Australia. Dept. of Agriculture New South Wales.

The agricultural gazette of New South Wales online

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The homestead is of wood, built two years ago, containing ten rooms,
fitted with every convenience, and standing in a pretty flower garden, central
to the farm, and near by is the large vegetable garden and many fruit-trees,
also a coach-house and stable. The farm steading is grouped about 200
yards distant, and consists of an old dwelling-house of slabs, lined through-
out with match-boarding, and converted into an excellent dairy. This
inner lining of match-boarding gives a spacious interior, kept spotlessly
clean, and the large room is fitted with three tiers of stands for seventy-fire
tin pans. The windows are wire-lined, and a copious cross circulation of air
is provided. The old kitchen fireplace is used to heat the cleansing water.
Quite too close is the piggery, with paddocks and styes. The calf-pens have
battened floors, which afford a very clean surface to lie on. There is a good-
sized poultry-house, also a coach-house and stable, in which the implements
are sheltered, and hay stored. The milking-shed is fitted with five bails, and
has three large yards attached. Whitewash has been freely used, and the
buildings as a whole present an unusually neat appearance.

The implements comprise two one-furrow plougns, and an American one-
furrow small plough, 1 iron horse-hoe and scarifier, set of four iron harrows,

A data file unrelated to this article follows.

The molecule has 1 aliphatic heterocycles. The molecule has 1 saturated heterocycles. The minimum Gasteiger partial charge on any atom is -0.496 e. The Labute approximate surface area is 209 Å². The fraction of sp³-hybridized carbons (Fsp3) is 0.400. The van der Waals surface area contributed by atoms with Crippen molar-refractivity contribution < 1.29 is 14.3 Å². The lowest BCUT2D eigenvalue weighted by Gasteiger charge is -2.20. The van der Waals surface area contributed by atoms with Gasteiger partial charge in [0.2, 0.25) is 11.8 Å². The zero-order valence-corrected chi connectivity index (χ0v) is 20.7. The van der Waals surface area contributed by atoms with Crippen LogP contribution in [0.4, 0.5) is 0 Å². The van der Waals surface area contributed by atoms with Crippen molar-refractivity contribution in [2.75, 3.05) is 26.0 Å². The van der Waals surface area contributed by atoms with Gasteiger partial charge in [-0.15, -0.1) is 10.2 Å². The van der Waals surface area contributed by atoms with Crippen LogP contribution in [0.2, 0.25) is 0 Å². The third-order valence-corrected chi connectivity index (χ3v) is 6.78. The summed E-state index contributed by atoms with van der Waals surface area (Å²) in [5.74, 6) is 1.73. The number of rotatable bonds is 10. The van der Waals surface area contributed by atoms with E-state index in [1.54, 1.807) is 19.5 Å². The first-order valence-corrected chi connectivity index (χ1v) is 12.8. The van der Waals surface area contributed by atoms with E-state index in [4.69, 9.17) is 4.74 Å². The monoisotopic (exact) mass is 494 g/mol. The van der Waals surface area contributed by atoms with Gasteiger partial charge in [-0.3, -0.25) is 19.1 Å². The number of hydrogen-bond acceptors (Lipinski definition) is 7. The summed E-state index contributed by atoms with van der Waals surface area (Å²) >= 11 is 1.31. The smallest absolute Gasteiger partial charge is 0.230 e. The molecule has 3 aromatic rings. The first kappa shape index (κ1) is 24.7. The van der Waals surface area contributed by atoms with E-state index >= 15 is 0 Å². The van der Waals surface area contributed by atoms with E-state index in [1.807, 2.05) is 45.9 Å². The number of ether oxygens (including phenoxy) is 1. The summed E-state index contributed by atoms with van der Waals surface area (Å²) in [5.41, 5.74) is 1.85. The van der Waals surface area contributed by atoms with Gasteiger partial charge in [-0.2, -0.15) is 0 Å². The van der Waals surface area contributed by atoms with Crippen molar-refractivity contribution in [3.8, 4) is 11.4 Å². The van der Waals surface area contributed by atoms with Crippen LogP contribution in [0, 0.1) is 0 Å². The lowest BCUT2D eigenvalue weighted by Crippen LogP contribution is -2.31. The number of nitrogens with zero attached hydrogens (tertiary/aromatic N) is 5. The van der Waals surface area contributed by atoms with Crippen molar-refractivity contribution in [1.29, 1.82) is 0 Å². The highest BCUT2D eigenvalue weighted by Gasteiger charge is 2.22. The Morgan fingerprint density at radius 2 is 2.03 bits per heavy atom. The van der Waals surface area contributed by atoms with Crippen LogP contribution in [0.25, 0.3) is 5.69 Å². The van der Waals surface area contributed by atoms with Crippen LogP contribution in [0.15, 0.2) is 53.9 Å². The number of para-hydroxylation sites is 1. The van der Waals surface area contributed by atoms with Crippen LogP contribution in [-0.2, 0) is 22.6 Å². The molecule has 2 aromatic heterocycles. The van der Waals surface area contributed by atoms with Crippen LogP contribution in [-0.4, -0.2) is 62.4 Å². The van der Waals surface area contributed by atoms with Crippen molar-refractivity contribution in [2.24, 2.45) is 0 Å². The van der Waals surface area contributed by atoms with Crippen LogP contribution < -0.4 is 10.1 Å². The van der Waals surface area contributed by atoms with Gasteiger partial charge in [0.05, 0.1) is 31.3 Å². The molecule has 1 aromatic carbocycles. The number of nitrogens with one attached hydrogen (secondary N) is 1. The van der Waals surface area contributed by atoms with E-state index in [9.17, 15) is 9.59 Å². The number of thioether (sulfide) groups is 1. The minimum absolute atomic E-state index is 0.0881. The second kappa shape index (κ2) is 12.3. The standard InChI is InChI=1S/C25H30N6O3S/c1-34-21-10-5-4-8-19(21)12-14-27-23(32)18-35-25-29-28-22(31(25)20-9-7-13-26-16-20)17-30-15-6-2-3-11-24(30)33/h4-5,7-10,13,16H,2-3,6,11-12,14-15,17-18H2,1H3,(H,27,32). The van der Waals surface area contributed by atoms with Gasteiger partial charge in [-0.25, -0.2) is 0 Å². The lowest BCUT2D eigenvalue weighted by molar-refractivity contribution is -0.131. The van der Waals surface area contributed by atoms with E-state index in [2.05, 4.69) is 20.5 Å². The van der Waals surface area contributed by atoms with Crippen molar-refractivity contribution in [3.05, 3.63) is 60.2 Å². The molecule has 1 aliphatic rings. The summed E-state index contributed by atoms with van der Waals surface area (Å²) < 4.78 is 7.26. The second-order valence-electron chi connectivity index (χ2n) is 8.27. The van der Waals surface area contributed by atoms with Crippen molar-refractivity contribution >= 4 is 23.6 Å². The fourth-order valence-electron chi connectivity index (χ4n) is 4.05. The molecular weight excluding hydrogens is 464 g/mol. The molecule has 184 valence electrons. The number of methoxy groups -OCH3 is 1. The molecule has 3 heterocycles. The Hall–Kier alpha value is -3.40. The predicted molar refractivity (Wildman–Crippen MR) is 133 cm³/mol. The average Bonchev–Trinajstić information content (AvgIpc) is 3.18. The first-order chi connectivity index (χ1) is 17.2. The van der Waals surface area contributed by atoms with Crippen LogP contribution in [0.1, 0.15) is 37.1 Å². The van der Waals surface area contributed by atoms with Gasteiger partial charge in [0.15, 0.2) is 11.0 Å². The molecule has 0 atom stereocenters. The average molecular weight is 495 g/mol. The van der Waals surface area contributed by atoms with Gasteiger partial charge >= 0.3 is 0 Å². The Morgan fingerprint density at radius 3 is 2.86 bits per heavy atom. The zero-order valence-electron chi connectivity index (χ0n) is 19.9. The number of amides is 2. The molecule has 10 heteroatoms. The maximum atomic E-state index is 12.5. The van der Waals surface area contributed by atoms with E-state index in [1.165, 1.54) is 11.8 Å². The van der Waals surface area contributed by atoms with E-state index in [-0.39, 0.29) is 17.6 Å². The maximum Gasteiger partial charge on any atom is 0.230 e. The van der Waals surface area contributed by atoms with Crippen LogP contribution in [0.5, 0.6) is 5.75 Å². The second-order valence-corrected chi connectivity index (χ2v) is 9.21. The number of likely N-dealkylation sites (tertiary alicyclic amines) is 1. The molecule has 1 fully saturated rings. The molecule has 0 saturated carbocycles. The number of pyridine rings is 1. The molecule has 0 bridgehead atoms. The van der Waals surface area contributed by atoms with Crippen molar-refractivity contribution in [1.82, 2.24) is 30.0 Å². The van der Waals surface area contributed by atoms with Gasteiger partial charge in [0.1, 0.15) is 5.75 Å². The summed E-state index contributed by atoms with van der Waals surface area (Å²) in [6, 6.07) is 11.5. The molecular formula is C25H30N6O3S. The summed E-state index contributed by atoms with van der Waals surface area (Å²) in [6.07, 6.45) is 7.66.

1 pair medium, and 1 heavy wood harrow, wood roller, A. B.C. com-sheller,
com mill (Eichmondand Chandler), chaff-cutter (Bentall), mower (Hornsby),
bullock dray, spring cart, buggy and sulky ; also a large dairy plant. Re-
pairs are done by tradesmen.

The rotation and system of cultivation is as follows : — The farm consists
of 76i acres of pasture, 16^ acres of arable land, a pig paddock of 8 acres,
farm buildings, dairy, and residence, with orchard and garden, 2 acres, in all



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National JPrize CompetiHon,18QS. 161

103 acres. The 76 j acres of pasture are divided into fourteen paddocks, and
tlie 16i acres of arable into four fields, of which 2 acres are in lucerne, 10
acres in broadcast corn, 4 acres are planted with corn, and there is a half
acre plot of potatoes. A small quantity of oats is grown for hay for use
when the grass is too fresh, but rery little dry fodder is required since the
pastures never fail. The maize yields over 80 bushels per acre; lucerne
gives six cuts per annum, potatoes do well, and some field peas are thrashed
out for the poultry.

Beyond gathering the scrapings from the milking-yards, and keeping the
fowl droppings for the garden, no manure is conserved, but on a dairy farm
the animals fertilise the pastures direct, and where there is a largo pig
paddock, as is the case here, the same also occurs.

Very little fodder has need to be conserved on a purely pasture farm. The
management of the grass land is veiy instructive, and Mr. Gibson lays down
grasses successfully. When he commenced to farm this property two years